31 January 2008

ReSharper 4 EAP Will Start in Two Weeks

ReSharper 4 Early Access Program will start within next two weeks, before Feb 15.

The delay is caused mostly by the complexity of lambda implementation, which we really want to do right so that the power of C# 3.0 and ReSharper can be utilized at a full rate. Now, when we have lambdas working, we will finish with LINQ processing, polish the code a bit and start nightly builds.

I'm going to post some feature highlights here during that period. This will cover C# 3.0 new features support, new features like Complete Statement and Recent Edits, improvements in intellisense like CamelHumps completion and other.

Stay tuned.

29 comments:

fallout said...

For those of us watching the nightly builds could the first 4.0 build there get marked somehow (I want to start dogfooding asap)?

Ilya Ryzhenkov said...

It will be separate page for ReSharper 4 builds.

Uta said...

Thanks for the update!

Is there a reason why JetBrains started the development for the new c# features so late?
The VS2008 betas have been out like forever and the new language features have been known for quite a while too.

I feel like a junkie being cut off from the good stuff. It really sucks to develop without Resharper :)

Ivan Suhinin said...

Thanks for the information!

I really worried about it - last day of January - and still no info =(.

By the way, will ReSharper 4 have the feature to choose between 'object' and 'Object', 'string' and 'String'? Our corporate guidelines forbid using 'object' and 'string' variants but ReSharper uses them all the time. This feature could be useful.

Thanks in advance!

Ilya Ryzhenkov said...

Uta, yes, there is a reason :)

Ilya Ryzhenkov said...

Ivan,

You can ask your corporate guidelines authors how are they going to enforce the guideline in the enum case:

enum Foo : long {}

C# compiler don't allow you to use Int64 here.

Anyway, we don't have such feature and we are not going to implement it in any near future.

Marlun said...

Woho! :) Can't wait...

Ivan Suhinin said...

Ilya,

I do know compiler won't allow you doing that. I was speaking exactly about Object and String types. But? anyway, you can't judge the 'No' word :)

Thanks for the answer

Andrew said...

Is there going to be any large improvement on the vb front, including "old" verisons like 2.0 and 3.0 of the framework?

Many things are broken right, and I'd be happy to troubleshoot the new verion. If I am not going to see any real improvements, then I'll just drop it, since my trial is up and i've been disappointed so far and haven't had a real reason to buy it yet. I would if I was writing c#, and i know how all y'all talk smack about us, but that's my job (Vb.net) for the moment.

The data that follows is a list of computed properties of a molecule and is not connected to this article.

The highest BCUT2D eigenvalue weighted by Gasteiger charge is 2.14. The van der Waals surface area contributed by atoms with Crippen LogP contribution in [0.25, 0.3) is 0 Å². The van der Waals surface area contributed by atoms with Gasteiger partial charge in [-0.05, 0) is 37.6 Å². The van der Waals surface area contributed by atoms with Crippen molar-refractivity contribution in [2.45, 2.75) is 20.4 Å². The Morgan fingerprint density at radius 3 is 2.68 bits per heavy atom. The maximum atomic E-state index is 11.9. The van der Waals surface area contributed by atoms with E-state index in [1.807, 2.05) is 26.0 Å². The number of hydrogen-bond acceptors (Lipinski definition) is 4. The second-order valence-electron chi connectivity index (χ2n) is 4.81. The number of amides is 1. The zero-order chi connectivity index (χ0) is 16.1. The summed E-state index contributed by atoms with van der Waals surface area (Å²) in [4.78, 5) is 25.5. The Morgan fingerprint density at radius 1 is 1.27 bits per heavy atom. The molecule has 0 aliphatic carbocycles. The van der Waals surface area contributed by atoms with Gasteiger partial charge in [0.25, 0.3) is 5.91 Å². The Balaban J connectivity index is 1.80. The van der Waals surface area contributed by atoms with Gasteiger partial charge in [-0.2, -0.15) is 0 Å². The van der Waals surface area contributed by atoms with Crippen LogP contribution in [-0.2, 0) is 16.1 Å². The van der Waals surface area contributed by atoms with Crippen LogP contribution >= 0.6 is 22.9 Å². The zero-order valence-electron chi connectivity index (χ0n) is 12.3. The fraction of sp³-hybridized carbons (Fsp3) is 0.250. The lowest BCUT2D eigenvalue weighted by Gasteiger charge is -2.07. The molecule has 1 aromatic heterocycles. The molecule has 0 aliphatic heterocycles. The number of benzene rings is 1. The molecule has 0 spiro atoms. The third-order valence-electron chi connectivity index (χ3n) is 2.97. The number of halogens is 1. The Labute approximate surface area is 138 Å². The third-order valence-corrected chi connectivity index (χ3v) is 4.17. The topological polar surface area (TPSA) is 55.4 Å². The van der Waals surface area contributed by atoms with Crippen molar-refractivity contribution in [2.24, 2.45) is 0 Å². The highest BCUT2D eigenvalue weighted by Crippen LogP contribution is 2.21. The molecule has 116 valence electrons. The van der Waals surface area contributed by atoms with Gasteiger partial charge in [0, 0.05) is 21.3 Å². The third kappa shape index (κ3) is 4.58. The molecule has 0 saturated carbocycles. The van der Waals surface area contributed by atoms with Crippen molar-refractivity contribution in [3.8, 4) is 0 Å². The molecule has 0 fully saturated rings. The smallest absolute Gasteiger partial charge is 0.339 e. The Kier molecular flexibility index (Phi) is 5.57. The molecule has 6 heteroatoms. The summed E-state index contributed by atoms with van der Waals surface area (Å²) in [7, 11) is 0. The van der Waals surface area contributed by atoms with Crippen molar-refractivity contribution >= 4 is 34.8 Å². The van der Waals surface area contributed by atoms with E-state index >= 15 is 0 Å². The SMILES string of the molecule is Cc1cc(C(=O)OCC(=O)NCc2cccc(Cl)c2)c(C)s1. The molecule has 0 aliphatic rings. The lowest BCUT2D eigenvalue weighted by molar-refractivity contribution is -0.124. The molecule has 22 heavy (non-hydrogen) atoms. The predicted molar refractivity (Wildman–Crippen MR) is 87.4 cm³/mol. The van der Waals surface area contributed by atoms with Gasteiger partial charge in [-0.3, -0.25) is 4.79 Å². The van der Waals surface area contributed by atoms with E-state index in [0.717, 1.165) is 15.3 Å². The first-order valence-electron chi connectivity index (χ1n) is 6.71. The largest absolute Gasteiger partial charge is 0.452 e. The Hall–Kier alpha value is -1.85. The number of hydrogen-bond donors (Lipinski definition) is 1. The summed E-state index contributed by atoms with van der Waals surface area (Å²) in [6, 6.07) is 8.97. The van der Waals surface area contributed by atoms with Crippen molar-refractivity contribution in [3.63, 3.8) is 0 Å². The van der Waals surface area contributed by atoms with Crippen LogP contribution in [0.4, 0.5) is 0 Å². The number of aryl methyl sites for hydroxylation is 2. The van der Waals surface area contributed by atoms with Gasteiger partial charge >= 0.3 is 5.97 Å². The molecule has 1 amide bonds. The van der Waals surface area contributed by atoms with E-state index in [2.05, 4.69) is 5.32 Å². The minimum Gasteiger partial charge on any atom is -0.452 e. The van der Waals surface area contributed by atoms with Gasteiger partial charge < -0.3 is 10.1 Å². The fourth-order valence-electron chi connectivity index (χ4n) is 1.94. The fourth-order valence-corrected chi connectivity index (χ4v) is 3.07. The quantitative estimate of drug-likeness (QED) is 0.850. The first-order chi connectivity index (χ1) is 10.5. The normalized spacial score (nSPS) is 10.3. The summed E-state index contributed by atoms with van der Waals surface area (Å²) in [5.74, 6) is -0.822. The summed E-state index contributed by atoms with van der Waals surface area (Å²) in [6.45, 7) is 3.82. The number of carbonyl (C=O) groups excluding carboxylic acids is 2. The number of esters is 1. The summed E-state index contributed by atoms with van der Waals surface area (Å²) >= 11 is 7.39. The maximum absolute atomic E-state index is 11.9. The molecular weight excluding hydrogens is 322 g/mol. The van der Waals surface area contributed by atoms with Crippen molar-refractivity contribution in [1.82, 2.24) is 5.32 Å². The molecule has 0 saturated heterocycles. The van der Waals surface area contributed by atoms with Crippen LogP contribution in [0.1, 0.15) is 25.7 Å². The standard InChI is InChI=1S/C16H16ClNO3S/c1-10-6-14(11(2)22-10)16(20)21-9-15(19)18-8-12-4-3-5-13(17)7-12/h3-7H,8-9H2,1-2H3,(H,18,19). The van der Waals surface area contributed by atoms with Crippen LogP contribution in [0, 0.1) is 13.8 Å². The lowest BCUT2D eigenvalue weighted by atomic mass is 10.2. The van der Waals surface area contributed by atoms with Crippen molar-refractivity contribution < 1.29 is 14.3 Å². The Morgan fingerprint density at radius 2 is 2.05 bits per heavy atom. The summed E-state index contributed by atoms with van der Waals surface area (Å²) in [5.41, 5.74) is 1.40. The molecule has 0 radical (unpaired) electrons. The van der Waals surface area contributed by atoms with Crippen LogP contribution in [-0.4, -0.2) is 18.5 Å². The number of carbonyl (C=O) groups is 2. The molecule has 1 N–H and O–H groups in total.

Anonymous said...

Sweet! CamelHumps IntelliSense sounds cool! Wonder what people will end up calling it... CamelSense? IntelliHumps?

Igor said...

Guys, how many of us are really using the new C# 3.0 stuff: lambdas, LINQ?

Is it worthwhile to delay a new version of such a great product just to deliver the feature what might be used by 10% of the target audience?

I think that is road to nowhere. Don't go that way.

Anonymous said...

Hey Igor, living in the past is the road to nowhere.

Chris Brandsma said...

I am using Lambda and LINQ (I'm speaking on them at the Boise Code Camp in March) and I very much hope to have ReSharper 4.0 there to help me.

I can't think of a single project I've been on that wouldn't have been helped by Lambda expressions.

The other item that I'm interested in is help for Extension Methods.

Good new either way.

Ivan Suhinin said...

Igor,

I'm using new C# 3.0 features widely. They are very useful and I think that 10% of all audience will _not_ use them and that's the good reason for delay.

simoneb said...

Looks like they're not doing Scrum, are they? ;)

asiemer said...

I am currently writing a book that has loads of LINQ and Lambda, etc. As much 3.0/3.5 as possible! I would much rather wait a few extra weeks for a near perfect tool than wait for a tool that is only broken in a different way (ReSharper 3.1 is disabled in almost all of my back end tiers as it currently doesn't know its ass from a hole in the ground!).

Please let me know when EAP is up..I would love to be a part of it! I really want to mention ReSharper in my book!

Corey said...

Because different people face different requirements, it should not be surprising that they want different things. Some people want an incomplete tool now, some want a perfect tool and are willing to wait for it.